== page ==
What I’d say is that with the ability to help comes the responsibility to help. This isn’t as fun as Lee’s formulation, but it’s more apt to real moral concerns. Take Spidey’s origin: Peter could’ve helped out even without any superpowers by simply tripping the burglar, but what we get is an ethic based on power, based on Peter’s faulty reasoning (“I chose to use my spider powers only for myself and look what happened”). The lesson learned from the story would’ve applied equally well to anyone without the supernatural elements — i.e., greed and concern for oneself is wrong — but Lee and quite a few superhero writers developed a world where the only ones really responsible are the powerful. I think the best response and analysis of this faulty reasoning is in Gaiman’s stint on Miracleman where he develops a world of the supernaturally powerful concerned not with themselves (supposedly), but with the functioning of others, which results in a utopia where freedom and, consequently, responsibility are myths. I suppose that one could use the superhero as a metaphor for the powerful nation states, but it fails there, too, since it tends to simplistically reduce complex social relations to character virtues and flaws (psychologizes the social).

    Matt,

    Subjectivism is a corrosive idea that ruins any ability to come to any understanding or agreement on anything. It’s also impossible to confirm its truth, since any arbiter would only have internal standards of what someone else says and the truth value of what’s said. Furthermore, one couldn’t even be sure of any consistent meaning in one’s own solipsistic world, because the only criteria for such a judgment would be just as subjectively ad hoc as the original meaning one is trying to relate to the current meaning. For example, how without someone else’s input can I know whether I’m accurately applying the term ‘dog’? How do I know that I’m not constantly changing my references? You need at least something akin to objectivity, whether it turns out to be constituted by intersubjectivity or a correspondence to the Real World. Shakespeare doesn’t have correspond some Platonic Idea of Literary Worthiness, but he does correspond to a tradition of same. Subjectivism would mean that the racist worldview is just as worthy as your own nonracist one (each ego-pole gets one vote, and always wins). You set up rules in a baseball game, and granting perceptual accuracy, one either wins or doesn’t, strikes out or doesn’t, makes it to first base or doesn’t, etc.. Who would want to play ball with a subjectivist? Just because the rules aren’t written in Heaven doesn’t mean that there is no intersubjective standard for following the rules. Granted, literay worthiness isn’t as agreeable as baseball, but it’s not due to subjectivist complacency that everyone (including, if one still exists, any radical subjectivist) continues to fight over canons. Regarding your War & Peace and biblical examples, are they equally good metaphors for everything, or are there limits? Or, even worse for the subjectivist, are they literally about anything? A subjectivist can’t make a distinction between metaphoric and literal readings. It’s a philosophically incoherent position.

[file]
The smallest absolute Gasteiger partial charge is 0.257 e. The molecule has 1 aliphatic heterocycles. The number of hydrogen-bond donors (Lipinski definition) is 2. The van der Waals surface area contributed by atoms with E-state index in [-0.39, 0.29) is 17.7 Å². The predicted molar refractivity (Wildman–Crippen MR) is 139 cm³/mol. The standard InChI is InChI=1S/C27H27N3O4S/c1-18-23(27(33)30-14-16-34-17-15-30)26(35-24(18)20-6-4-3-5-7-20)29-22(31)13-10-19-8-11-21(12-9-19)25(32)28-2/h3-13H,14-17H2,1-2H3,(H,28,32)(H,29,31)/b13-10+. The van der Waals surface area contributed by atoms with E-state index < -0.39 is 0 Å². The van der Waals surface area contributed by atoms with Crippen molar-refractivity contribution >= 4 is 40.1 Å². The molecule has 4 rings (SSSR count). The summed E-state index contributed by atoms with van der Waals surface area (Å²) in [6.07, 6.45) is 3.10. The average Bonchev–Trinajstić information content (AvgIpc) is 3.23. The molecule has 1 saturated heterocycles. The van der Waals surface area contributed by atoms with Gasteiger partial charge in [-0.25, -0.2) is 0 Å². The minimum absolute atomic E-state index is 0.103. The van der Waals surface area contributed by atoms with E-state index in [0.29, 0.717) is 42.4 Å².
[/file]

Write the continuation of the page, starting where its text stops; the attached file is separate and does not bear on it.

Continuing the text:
Charles R.